As an illustrative example, sample point 12 may have the coordinates (38.5, 51.5), and texels 14 a, 14 b, 14 c, and 14 d may have the coordinates (38, 52), (39, 52), (38, 51), and (39, 51), respectively. Texels 14 a and 14 b have the same v coordinate of “52”, texels 14 c and 14 d have the same v coordinate of “51”, texels 14 a and 14 c have the same u coordinate of “38”, and texels 14 b and 14 d have the same u coordinate of “39”.

The v elements (e.g., v-even or v-odd) and the u elements (e.g., u-even or u-odd) for identifying texels 14 can each be represented by a respective multi-bit data word. In one embodiment, each such data word may comprise x bits. For each texel 14, an associated tag can be formed from the two data words representing the corresponding v and u elements, as described below in more detail. Each such tag may comprise 2x bits.

FIG. 3 illustrates an exemplary memory 20 comprising a number of lines 22, and accessible by a number of tags 24. For clarity, only one line 22 and one tag 24 are designated with reference numerals in FIG. 3.

Memory 20 generally functions to store the information or data supporting texels 14 in a texture map 10, such data specifying gray-scale, color (e.g., RGB combination), alpha channel, luminance, and the like, for each texel 14. Memory 20 can be a fully associative memory in which a given element of data can be placed anywhere in the memory. Memory 20 can be designed so that different kinds of texels 14 may co-exist.

Memory 20 can be implemented in suitable, high-speed memory for storing frequently used data. For example, memory 20 may comprise level one (L1) cache memory which is located on the same chip as a processor, or alternatively, level two (L2) cache memory which is external to a processor. As such, memory 20 enables a processor to get data much more quickly than if the same data were stored in some other type of memory.

Each line 22 may contain graphics data for a plurality of texels 14. In one embodiment, each line 22 contains graphics data for a texture tile 26, which comprises a p×q (e.g., 4×4) array of texels 14. Stated differently, a texture tile 26 can map into a line 22 of memory 20. Information in memory 20 can be replaced by recycling the “oldest” line 22 first.

In one embodiment, memory 20 may comprise sixty-four lines 22, each line 22 capable of storing 128 bytes of information for a total of eight kilobytes. Thus, for an 8-bit texture type (for RGB, alpha, or luminance), each line 22 contains graphics data for 128 texels 14, which may be arranged as a 16×8 array for a texture tile 26. For a 16-bit texture type (for RGB, alpha, or luminance), each line 22 contains graphics data for 64 texels 14, which may be arranged as an 8×8 array for a texture tile 26. For 24-bit and 32-bit texture types, each line contains graphics data for 32texels 14, which may be arranged as an 8×4 array for a texture tile 26.

Tags 24 are used to access the graphics data for different texels 14 in memory 20. Specifically, the graphics data for a particular texel 14 is accessible from memory 20 by a respective tag 24. Each tag 24 may be derived from the (u,v) coordinates of the corresponding texel 14. Thus, the data or information stored in memory 20 can be indexed by logical coordinates, and not physical memory addresses.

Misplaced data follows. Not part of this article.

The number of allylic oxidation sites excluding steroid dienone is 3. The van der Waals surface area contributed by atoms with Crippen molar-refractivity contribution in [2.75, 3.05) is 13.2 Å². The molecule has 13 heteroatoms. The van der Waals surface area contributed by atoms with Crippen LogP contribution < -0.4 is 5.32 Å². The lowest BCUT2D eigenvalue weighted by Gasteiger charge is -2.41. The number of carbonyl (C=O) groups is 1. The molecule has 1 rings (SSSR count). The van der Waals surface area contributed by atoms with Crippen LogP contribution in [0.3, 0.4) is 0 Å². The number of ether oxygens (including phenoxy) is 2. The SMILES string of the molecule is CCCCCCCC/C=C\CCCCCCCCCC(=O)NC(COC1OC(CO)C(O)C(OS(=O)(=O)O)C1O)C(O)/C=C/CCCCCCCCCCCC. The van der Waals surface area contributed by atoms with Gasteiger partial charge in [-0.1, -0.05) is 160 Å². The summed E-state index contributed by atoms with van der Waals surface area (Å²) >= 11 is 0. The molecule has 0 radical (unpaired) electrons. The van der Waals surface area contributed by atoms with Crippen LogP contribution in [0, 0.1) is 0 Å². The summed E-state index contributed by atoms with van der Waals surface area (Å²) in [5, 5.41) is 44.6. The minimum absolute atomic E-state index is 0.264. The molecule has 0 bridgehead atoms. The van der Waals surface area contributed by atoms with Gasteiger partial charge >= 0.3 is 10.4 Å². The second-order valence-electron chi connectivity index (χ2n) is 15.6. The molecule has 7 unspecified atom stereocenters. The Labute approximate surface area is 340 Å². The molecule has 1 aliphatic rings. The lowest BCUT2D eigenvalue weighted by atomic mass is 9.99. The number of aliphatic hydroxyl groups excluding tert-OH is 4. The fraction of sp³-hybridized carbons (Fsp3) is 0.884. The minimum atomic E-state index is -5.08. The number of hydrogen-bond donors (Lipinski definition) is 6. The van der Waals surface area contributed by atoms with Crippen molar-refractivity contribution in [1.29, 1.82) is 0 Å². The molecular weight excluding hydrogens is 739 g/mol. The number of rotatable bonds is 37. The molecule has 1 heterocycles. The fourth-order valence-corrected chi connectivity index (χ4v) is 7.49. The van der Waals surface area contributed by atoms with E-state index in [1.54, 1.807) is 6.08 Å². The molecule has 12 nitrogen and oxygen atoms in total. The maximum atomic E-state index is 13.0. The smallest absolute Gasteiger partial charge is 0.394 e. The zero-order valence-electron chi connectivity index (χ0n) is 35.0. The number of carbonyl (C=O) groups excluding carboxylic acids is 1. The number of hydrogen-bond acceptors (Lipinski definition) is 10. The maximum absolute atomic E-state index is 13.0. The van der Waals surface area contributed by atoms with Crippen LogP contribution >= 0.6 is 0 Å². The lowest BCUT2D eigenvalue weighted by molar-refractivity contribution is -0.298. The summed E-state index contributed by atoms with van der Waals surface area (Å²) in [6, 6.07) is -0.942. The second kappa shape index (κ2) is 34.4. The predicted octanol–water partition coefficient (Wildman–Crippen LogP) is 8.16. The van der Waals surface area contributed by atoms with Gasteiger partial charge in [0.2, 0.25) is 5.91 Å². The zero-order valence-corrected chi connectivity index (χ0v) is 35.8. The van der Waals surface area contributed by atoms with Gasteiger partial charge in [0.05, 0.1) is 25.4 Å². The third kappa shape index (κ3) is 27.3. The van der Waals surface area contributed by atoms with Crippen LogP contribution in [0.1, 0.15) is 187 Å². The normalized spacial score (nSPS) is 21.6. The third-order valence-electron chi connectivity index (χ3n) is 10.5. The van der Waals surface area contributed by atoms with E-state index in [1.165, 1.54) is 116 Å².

FIG. 4 illustrates details for an exemplary tag 24. As shown, exemplary tag 24 comprises a first dimension field (also referred to as the v field) 28 and a second dimension field (also referred to as the u field) 30. The u field 30 corresponds to, and may specify or be derived from, the first dimension or u element in a (u,v) coordinate set for the texel 14 associated with tag 24. Likewise, the v field 28 corresponds to, and may specify or be derived from, the second dimension or v element in a (u,v) coordinate set for the texel 14 associated with tag 24. Each of v field 28 and u field 30 may comprise x bits of information, so that tag 24 comprises a total of 2x bits. In another embodiment, v field 28 can comprise x bits, while u field 30 can comprise y bits (a different number from x).

Generally, in a bi-linear sampling technique (see, e.g., FIG. 2), graphics data for each texel 14 associated with a particular sample point 12 must be accessed from memory. According to previously developed techniques, this is accomplished by comparing or “checking” each tag 24, as a whole or in its entirety, against the (u,v) coordinate sets for each of the associated texels 14 (e.g., 14 a-14 d). Assuming that each tag 24 comprises 2x bits of information and that four texels 14 are associated with each sample point 12, such previously developed technique required a minimum of 2x×4×t logic operations, where t is the number of tags 24 to be considered. Such minimum number of logic operations is relatively large, and requires a correspondingly large number of logic gates to implement. The present invention addresses this and other problems by implementing an improved technique for checking tags 24.

FIG. 5 is a schematic diagram of a circuit 40 for performing tag checking, according to an embodiment of the present invention. With circuit 40, the number of logic operations (and corresponding gates) required in order to check a tag 24 is substantially reduced relative to previously developed techniques. To accomplish this, circuit 40 operates separately on the v field 28 and the u field 30 of a tag 24.

In particular, with bi-linear sampling, as described above, a sample point 12 can be associated with an array of texels 14 (e.g., texels 14 a-14 d), each of which is identifiable with some combination of a v element (e.g., v-even or v-odd) and a u element (e.g., u-even or u-odd). Circuit 40, operating on a tag-by-tag basis, compares the v field of a tag 24 against both the v-even and v-odd elements for the desired grouping of texels 14 and, in a separate comparison, compares the u field of a tag 24 against both the u-even and u-odd elements for the same texels 14.